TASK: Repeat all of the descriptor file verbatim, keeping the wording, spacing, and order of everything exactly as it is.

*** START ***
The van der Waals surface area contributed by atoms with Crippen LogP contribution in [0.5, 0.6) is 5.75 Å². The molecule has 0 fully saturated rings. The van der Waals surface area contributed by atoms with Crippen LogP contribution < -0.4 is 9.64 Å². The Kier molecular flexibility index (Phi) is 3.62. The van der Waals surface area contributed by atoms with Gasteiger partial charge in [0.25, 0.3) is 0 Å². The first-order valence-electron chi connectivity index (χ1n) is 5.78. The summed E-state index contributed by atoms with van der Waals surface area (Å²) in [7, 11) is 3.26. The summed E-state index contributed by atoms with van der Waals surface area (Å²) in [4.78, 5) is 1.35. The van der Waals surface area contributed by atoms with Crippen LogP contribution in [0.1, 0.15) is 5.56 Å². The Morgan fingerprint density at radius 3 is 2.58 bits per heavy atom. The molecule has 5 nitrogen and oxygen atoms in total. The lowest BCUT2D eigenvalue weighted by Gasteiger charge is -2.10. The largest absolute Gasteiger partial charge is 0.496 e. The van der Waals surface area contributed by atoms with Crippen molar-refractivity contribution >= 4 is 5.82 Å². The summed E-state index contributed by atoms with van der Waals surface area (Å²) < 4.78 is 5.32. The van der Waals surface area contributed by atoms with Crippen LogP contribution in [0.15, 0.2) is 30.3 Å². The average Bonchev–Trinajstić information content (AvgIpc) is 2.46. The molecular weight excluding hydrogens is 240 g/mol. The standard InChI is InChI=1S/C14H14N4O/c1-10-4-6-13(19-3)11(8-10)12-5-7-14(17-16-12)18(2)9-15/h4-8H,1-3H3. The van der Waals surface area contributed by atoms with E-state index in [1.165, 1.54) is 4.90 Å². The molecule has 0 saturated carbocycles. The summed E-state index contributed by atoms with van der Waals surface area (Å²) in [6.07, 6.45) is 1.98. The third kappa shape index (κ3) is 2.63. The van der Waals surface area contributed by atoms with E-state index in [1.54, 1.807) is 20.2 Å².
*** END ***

The van der Waals surface area contributed by atoms with Crippen LogP contribution in [0.5, 0.6) is 5.75 Å². The molecule has 0 fully saturated rings. The van der Waals surface area contributed by atoms with Crippen LogP contribution < -0.4 is 9.64 Å². The Kier molecular flexibility index (Phi) is 3.62. The van der Waals surface area contributed by atoms with Gasteiger partial charge in [0.25, 0.3) is 0 Å². The first-order valence-electron chi connectivity index (χ1n) is 5.78. The summed E-state index contributed by atoms with van der Waals surface area (Å²) in [7, 11) is 3.26. The summed E-state index contributed by atoms with van der Waals surface area (Å²) in [4.78, 5) is 1.35. The van der Waals surface area contributed by atoms with Crippen LogP contribution in [0.1, 0.15) is 5.56 Å². The Morgan fingerprint density at radius 3 is 2.58 bits per heavy atom. The molecule has 5 nitrogen and oxygen atoms in total. The lowest BCUT2D eigenvalue weighted by Gasteiger charge is -2.10. The largest absolute Gasteiger partial charge is 0.496 e. The van der Waals surface area contributed by atoms with Crippen molar-refractivity contribution >= 4 is 5.82 Å². The summed E-state index contributed by atoms with van der Waals surface area (Å²) < 4.78 is 5.32. The van der Waals surface area contributed by atoms with Crippen LogP contribution in [0.15, 0.2) is 30.3 Å². The average Bonchev–Trinajstić information content (AvgIpc) is 2.46. The molecular weight excluding hydrogens is 240 g/mol. The standard InChI is InChI=1S/C14H14N4O/c1-10-4-6-13(19-3)11(8-10)12-5-7-14(17-16-12)18(2)9-15/h4-8H,1-3H3. The van der Waals surface area contributed by atoms with E-state index in [1.165, 1.54) is 4.90 Å². The molecule has 0 saturated carbocycles. The summed E-state index contributed by atoms with van der Waals surface area (Å²) in [6.07, 6.45) is 1.98. The third kappa shape index (κ3) is 2.63. The van der Waals surface area contributed by atoms with E-state index in [1.54, 1.807) is 20.2 Å².